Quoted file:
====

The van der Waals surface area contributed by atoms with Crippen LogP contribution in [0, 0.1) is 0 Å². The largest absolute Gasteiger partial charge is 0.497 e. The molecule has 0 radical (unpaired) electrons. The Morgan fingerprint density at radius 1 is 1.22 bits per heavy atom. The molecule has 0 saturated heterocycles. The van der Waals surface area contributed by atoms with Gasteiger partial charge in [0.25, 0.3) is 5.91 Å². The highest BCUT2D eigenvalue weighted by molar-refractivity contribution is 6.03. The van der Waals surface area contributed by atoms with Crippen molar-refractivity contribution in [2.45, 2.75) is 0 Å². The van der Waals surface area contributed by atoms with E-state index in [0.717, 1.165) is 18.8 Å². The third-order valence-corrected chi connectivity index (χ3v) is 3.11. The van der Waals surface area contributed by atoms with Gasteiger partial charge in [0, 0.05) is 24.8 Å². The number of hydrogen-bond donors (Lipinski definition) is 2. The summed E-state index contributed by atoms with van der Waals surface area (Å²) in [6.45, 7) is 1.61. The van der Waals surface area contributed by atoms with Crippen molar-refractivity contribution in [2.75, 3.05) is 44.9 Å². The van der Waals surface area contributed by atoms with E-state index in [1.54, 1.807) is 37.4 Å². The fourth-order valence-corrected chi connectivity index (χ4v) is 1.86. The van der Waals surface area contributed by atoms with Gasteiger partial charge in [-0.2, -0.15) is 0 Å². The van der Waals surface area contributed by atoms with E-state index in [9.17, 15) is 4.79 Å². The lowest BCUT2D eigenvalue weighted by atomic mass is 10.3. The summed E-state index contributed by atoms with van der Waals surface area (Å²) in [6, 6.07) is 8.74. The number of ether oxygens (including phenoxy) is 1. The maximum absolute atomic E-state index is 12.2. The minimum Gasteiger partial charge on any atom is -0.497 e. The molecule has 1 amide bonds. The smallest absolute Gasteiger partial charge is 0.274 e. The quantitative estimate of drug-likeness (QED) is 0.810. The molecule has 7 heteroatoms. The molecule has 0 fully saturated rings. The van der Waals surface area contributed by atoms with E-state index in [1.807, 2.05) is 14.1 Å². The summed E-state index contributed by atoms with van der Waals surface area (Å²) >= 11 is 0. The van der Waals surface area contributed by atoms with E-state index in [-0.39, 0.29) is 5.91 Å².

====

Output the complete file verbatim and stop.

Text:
The van der Waals surface area contributed by atoms with Crippen LogP contribution in [0, 0.1) is 0 Å². The largest absolute Gasteiger partial charge is 0.497 e. The molecule has 0 radical (unpaired) electrons. The Morgan fingerprint density at radius 1 is 1.22 bits per heavy atom. The molecule has 0 saturated heterocycles. The van der Waals surface area contributed by atoms with Gasteiger partial charge in [0.25, 0.3) is 5.91 Å². The highest BCUT2D eigenvalue weighted by molar-refractivity contribution is 6.03. The van der Waals surface area contributed by atoms with Crippen molar-refractivity contribution in [2.45, 2.75) is 0 Å². The van der Waals surface area contributed by atoms with E-state index in [0.717, 1.165) is 18.8 Å². The third-order valence-corrected chi connectivity index (χ3v) is 3.11. The van der Waals surface area contributed by atoms with Gasteiger partial charge in [0, 0.05) is 24.8 Å². The number of hydrogen-bond donors (Lipinski definition) is 2. The summed E-state index contributed by atoms with van der Waals surface area (Å²) in [6.45, 7) is 1.61. The van der Waals surface area contributed by atoms with Crippen molar-refractivity contribution in [2.75, 3.05) is 44.9 Å². The van der Waals surface area contributed by atoms with E-state index in [1.54, 1.807) is 37.4 Å². The fourth-order valence-corrected chi connectivity index (χ4v) is 1.86. The van der Waals surface area contributed by atoms with Gasteiger partial charge in [-0.2, -0.15) is 0 Å². The van der Waals surface area contributed by atoms with E-state index in [9.17, 15) is 4.79 Å². The lowest BCUT2D eigenvalue weighted by atomic mass is 10.3. The summed E-state index contributed by atoms with van der Waals surface area (Å²) in [6, 6.07) is 8.74. The number of ether oxygens (including phenoxy) is 1. The maximum absolute atomic E-state index is 12.2. The minimum Gasteiger partial charge on any atom is -0.497 e. The molecule has 1 amide bonds. The smallest absolute Gasteiger partial charge is 0.274 e. The quantitative estimate of drug-likeness (QED) is 0.810. The molecule has 7 heteroatoms. The molecule has 0 fully saturated rings. The van der Waals surface area contributed by atoms with E-state index in [1.807, 2.05) is 14.1 Å². The summed E-state index contributed by atoms with van der Waals surface area (Å²) >= 11 is 0. The van der Waals surface area contributed by atoms with E-state index in [-0.39, 0.29) is 5.91 Å².